Accuracy of RESOLVE score derived from coronary computed tomography versus visual angiography to predict side branch occlusion in percutaneous bifurcation intervention

Maksymilian P. Opolski, Kajetan Grodecki, Adam D. Staruch, Anna M. Michalowska, Cezary Kepka, Rafal Wolny, Paul Knaapen, Stefan P. Schumacher, Jerzy Pregowski, Mariusz Kruk, Mariusz Debski, Artur Debski, Ilona Michalowska, Adam Witkowski

Research output: Contribution to journalArticleAcademicpeer-review

Abstract

Introduction: Visually estimated angiographic V-RESOLVE score was developed as a simple and accurate prediction tool for side branch (SB) occlusion in patients undergoing coronary bifurcation intervention. Data on the use of coronary computed tomography angiography (coronary CTA) for guiding percutaneous coronary intervention in bifurcation lesions is scarce. Objectives: We aimed to validate the ability of quantitative CTA-derived RESOLVE score for predicting SB occlusion in coronary bifurcation intervention and to compare its predictive value with that of the angiography-based V-RESOLVE score. Methods: We included 363 patients with 400 bifurcation lesions. Angiographic V-RESOLVE score and CTA-derived RESOLVE score were calculated utilizing the weights from the QCA-based RESOLVE score. The scoring systems were divided into quartiles, and classified as the non-high-risk group and the high-risk group. Accuracy was assessed using areas under the receiver-operator characteristic curve (AUC). SB occlusion was defined as any decrease in Thrombolysis in Myocardial Infarction flow grade (including the absence of flow) in the SB after main vessel stenting. Results: In total, 28 SB occlusions (7%) occurred. CTA-derived RESOLVE and V-RESOLVE scores achieved comparable predictive accuracy (0.709 vs. 0.752, respectively, p = 0.531) for predicting SB occlusion, and the analysis of AUC for each constituent element of the scores did not show any significant difference between CTA and visual angiography. The total net reclassification index was −18.6% (p = 0.194), and there were no significant differences in the rates of SB occlusion in the non-high-risk group (4.9% vs. 3.8%, p = 0.510) and the high-risk group (13.8% vs. 18.6%, p = 0.384) between CTA-derived RESOLVE and V-RESOLVE scores. Conclusions: The quantitative CTA-derived RESOLVE score is an accurate and reliable alternative to the visually estimated angiographic V-RESOLVE score for prediction of SB occlusion in coronary bifurcation intervention. Clinical trial registration: URL: https://www.clinicaltrials.gov. Unique identifier: NCT03709836.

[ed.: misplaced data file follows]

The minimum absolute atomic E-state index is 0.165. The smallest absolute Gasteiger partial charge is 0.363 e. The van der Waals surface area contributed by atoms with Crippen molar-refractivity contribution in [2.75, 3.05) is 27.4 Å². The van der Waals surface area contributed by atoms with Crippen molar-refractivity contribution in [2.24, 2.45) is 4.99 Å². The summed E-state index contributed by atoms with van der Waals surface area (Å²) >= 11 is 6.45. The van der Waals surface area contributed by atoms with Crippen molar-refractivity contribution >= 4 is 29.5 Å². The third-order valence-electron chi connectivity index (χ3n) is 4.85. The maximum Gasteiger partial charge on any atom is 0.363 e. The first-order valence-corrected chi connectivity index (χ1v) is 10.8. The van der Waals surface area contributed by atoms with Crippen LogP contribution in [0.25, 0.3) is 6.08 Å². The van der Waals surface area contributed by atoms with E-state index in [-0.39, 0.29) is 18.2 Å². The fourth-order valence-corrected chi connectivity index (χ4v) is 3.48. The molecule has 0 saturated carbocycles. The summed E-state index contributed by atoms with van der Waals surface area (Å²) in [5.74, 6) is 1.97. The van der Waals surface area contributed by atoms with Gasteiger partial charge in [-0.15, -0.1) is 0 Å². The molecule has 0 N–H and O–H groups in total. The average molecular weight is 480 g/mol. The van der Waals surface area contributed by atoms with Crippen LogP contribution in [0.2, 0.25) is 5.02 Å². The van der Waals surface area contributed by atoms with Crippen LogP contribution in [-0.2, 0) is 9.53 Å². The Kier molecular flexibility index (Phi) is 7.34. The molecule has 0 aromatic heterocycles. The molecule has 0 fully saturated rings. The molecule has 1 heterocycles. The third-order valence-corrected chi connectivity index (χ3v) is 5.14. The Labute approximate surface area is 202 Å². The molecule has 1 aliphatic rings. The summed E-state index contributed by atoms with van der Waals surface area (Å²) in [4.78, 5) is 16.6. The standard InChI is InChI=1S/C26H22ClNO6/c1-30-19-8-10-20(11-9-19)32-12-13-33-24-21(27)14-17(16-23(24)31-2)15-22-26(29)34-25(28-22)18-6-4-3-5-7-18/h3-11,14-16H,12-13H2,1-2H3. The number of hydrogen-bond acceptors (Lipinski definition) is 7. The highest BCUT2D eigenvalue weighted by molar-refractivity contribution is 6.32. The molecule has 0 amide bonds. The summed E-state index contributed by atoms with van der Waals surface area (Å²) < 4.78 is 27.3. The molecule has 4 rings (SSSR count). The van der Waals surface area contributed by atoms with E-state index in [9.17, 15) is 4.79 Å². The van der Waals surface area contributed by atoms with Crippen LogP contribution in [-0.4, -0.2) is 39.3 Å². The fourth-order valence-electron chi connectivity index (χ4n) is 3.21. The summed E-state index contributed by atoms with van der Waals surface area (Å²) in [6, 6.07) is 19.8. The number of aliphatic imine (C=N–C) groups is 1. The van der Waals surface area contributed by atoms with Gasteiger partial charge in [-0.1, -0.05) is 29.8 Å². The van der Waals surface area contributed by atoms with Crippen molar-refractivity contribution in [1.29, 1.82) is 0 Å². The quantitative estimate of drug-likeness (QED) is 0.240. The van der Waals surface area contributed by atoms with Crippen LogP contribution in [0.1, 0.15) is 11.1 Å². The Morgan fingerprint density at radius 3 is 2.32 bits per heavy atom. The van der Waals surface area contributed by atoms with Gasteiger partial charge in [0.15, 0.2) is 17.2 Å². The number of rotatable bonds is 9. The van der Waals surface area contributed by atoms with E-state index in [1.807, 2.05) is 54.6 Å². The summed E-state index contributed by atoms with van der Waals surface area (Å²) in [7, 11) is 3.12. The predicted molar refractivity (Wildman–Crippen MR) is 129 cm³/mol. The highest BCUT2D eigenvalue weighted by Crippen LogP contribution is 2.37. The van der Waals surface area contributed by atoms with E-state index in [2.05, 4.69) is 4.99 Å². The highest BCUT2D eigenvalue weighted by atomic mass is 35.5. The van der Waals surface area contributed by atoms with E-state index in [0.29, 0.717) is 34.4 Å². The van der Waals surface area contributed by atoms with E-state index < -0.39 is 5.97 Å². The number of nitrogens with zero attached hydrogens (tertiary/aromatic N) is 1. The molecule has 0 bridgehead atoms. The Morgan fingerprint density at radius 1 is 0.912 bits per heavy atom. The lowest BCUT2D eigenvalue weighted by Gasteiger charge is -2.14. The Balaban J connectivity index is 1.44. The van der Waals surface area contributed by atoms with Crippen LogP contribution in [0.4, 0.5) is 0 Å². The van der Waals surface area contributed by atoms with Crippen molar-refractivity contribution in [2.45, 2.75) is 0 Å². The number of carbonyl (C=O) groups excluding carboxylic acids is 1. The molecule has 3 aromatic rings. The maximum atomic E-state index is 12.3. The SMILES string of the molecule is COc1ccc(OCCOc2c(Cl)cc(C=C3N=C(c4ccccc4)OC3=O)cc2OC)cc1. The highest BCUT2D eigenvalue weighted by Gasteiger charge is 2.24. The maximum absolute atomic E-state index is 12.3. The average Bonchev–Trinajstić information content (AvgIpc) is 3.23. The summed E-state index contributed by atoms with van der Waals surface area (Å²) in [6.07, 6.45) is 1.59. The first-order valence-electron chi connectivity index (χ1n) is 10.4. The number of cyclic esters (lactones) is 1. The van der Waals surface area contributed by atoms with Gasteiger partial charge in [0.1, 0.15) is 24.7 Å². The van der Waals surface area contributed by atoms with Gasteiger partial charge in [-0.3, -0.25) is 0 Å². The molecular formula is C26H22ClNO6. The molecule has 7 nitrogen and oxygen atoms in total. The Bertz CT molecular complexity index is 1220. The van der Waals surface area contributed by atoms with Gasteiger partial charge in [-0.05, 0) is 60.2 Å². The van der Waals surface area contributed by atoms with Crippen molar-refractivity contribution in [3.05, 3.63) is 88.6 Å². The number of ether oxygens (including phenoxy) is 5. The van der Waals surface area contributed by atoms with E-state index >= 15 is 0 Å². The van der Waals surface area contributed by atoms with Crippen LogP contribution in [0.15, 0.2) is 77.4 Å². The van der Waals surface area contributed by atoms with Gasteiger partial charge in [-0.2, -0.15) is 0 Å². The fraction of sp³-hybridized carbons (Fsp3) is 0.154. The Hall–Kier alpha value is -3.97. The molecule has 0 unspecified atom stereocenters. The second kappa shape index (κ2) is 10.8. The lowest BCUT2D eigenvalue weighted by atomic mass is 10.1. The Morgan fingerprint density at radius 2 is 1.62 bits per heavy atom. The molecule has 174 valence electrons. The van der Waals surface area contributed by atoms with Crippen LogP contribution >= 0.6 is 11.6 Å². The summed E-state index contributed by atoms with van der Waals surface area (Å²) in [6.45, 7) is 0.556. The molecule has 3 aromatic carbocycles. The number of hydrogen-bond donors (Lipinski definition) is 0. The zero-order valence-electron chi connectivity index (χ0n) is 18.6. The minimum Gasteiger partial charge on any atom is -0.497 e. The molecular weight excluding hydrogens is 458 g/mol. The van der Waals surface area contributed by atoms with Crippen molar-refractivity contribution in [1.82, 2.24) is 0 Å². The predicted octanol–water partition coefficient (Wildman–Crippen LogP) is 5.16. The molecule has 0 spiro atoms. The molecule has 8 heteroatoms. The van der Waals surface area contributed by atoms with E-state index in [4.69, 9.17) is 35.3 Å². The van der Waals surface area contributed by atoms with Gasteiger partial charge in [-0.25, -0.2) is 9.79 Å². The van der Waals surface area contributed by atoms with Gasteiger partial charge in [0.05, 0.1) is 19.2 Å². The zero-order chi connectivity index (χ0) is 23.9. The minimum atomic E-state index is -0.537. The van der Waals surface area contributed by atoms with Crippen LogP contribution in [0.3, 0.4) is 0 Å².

Original languageEnglish
JournalJOURNAL OF CARDIOVASCULAR COMPUTED TOMOGRAPHY
DOIs
Publication statusE-pub ahead of print - 1 Jan 2019

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